The weather is looking good Saturday for Minnesota's pheasant hunters. At Montevideo, where Gov. Mark Dayton and others, including DNR Commissioner Tom Landwehr, will be hunting at the first-ever Governor's Pheasant Opener, temperatures are expected to be 55 to 60 degrees, with partly cloudy skies.
We'll see if they and other hunters find a few ringnecks...
Meanwhile, Landwehr issued a statement addressed to pheasant hunters, telling them to keep the faith despite a serious drop in the pheasant population this year. He says habitat loss is a bigger concern than temporary setbacks cause by a bad winter and wet spring.
Here's his letter:
By Tom Landwehr
In my experience, there are few better ways to spend a day than following a dog, shotgun resting on my shoulder, hunting up the wily ring-necked pheasant. I have hunted pheasants with several friends since our college days, and beginning this Saturday we’ll once again visit our old haunts with our scatterguns and favorite hunting dogs.
Like me, you’ve probably heard some of the discouraging reports about pheasant populations being down this year, and it is true that the recent harsh winter and poor nesting conditions have hurt pheasant populations in much of the state.
This is one of those years when every rooster is a trophy and a limit will be worth remembering.
While weather is a major contributing factor to our pheasant decline, loss of habitat is major concern for us at DNR. Within the pheasant range, about 9,000 acres of Conservation Reserve Program (CRP) acres have been lost since last year; that’s 15 square miles. Statewide, about 128,000 acres of CRP contracts will expire on Sept. 30, while only 33,180 acres were enrolled during the recent spring sign-up period.
The future for pheasants looks grimmer when you consider more than 550,000 acres of CRP are scheduled to expire in the next three years. As you know, CRP remains our No. 1 habitat program for pheasants. With high land rental rates and soaring corn prices, conservation practices are taking a backseat to market demands, and interest in CRP enrollment is likely to suffer. To see what Minnesota’s pheasant future might hold, look no further than Iowa, which is predicted to have its lowest pheasant harvest in history this fall. The Iowa pheasant harvest may be half of the 250,000-bird harvest predicted for Minnesota.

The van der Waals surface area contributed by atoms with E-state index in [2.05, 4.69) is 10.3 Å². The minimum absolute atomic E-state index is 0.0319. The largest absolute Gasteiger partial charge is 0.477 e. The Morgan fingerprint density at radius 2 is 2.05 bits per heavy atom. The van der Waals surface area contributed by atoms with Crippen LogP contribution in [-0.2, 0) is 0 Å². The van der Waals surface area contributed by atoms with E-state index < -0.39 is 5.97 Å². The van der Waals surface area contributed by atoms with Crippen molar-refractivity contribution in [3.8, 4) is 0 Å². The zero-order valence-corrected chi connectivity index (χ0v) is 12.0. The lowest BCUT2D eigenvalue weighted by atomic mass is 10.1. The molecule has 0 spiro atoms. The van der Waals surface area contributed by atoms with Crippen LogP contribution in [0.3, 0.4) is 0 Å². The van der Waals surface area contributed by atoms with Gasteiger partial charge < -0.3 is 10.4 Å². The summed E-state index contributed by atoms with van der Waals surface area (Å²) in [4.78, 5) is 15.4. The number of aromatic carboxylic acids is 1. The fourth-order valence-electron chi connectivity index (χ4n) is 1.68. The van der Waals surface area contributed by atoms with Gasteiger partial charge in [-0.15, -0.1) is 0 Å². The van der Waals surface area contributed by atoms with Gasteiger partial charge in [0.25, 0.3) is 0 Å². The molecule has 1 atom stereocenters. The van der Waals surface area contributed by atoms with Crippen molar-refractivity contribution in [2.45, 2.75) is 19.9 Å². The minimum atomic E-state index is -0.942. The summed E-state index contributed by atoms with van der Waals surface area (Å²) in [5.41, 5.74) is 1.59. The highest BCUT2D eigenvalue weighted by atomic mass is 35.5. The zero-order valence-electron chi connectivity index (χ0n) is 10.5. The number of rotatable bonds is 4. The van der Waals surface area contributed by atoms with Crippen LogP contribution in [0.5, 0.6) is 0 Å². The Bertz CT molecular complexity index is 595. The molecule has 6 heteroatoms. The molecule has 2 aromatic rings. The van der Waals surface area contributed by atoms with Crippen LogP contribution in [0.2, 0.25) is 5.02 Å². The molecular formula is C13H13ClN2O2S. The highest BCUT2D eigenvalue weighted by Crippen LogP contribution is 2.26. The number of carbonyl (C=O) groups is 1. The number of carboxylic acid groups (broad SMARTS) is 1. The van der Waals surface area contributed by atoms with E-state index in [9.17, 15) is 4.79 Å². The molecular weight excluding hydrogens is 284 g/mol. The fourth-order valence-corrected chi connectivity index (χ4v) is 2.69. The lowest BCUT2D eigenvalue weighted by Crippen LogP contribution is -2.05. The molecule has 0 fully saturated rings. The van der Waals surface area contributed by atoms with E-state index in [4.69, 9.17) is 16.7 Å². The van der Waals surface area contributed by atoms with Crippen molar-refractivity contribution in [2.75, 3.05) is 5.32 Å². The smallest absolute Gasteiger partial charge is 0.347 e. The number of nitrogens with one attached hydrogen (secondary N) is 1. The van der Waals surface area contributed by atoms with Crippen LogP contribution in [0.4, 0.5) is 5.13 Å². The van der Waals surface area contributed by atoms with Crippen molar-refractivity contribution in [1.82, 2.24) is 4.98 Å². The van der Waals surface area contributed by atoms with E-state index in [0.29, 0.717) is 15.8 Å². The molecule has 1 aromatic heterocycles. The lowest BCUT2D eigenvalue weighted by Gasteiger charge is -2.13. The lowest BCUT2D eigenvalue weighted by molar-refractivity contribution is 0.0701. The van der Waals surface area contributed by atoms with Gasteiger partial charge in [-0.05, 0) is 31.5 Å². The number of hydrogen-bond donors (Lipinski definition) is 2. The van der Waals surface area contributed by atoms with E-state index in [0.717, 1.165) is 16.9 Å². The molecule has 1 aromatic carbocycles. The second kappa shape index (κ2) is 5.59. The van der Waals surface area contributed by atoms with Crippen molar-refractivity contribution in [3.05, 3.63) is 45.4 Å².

I want to assure you, however, that prairie conservation is a high priority for my administration. Since its passage in 2008, the Clean Water, Land and Legacy Amendment is paying dividends for pheasants. The Outdoor Heritage Fund, which gets about one-third of the Legacy funds for conservation, has accelerated acquisition of wildlife management areas (WMAs) and waterfowl production areas in Minnesota’s farmland areas. Last year, with help from Legacy funds, the DNR added 4,585 acres of new WMAs in the pheasant range. The DNR’s Working Lands Initiative, which focuses on creating habitat on private and public lands, is increasing the number of large grassland and wetland complexes in 12 western Minnesota counties.
Within the pheasant range, protected grasslands account for about 6.4 percent of the landscape, a number I hope we can increase during the next four years.
Among my goals at the DNR is to convince Congress to pass a strong, conservation-oriented Farm Bill that protects and enhances CRP and other conservation programs. The DNR will continue to seek Legacy funds to purchase wetlands and grasslands for WMAs in prairie regions of Minnesota and we will work to forge alliances with landowners and farmers to help find ways to make conservation work in agricultural regions. One way to do this is to allow rotational cattle grazing on public lands at a reasonable rate, a practice that helps renew prairie grass and provide habitat while providing a benefit to local communities. We will continue to support the use of wetland and grassland easements to benefit conservation through such programs as Reinvest in Minnesota (RIM) and the Wetland Reserve Program (WRP).
You can help pheasants in Minnesota by buying pheasant stamps, joining a conservation group like Pheasants Forever or Ducks Unlimited, or by implementing conservation programs on your own land. You can learn about such programs through your county soil and water conservation service or from one of our wildlife managers in your area.
Minnesota’s pheasants have seen tough times before, but their populations can and will recover if we act now. I will be hunting on Saturday, and though I might have to put more miles on my boots than in the past, I know spending that extra time with friends will be worth the extra effort. Best wishes if you get out, and remember – take a buddy with you!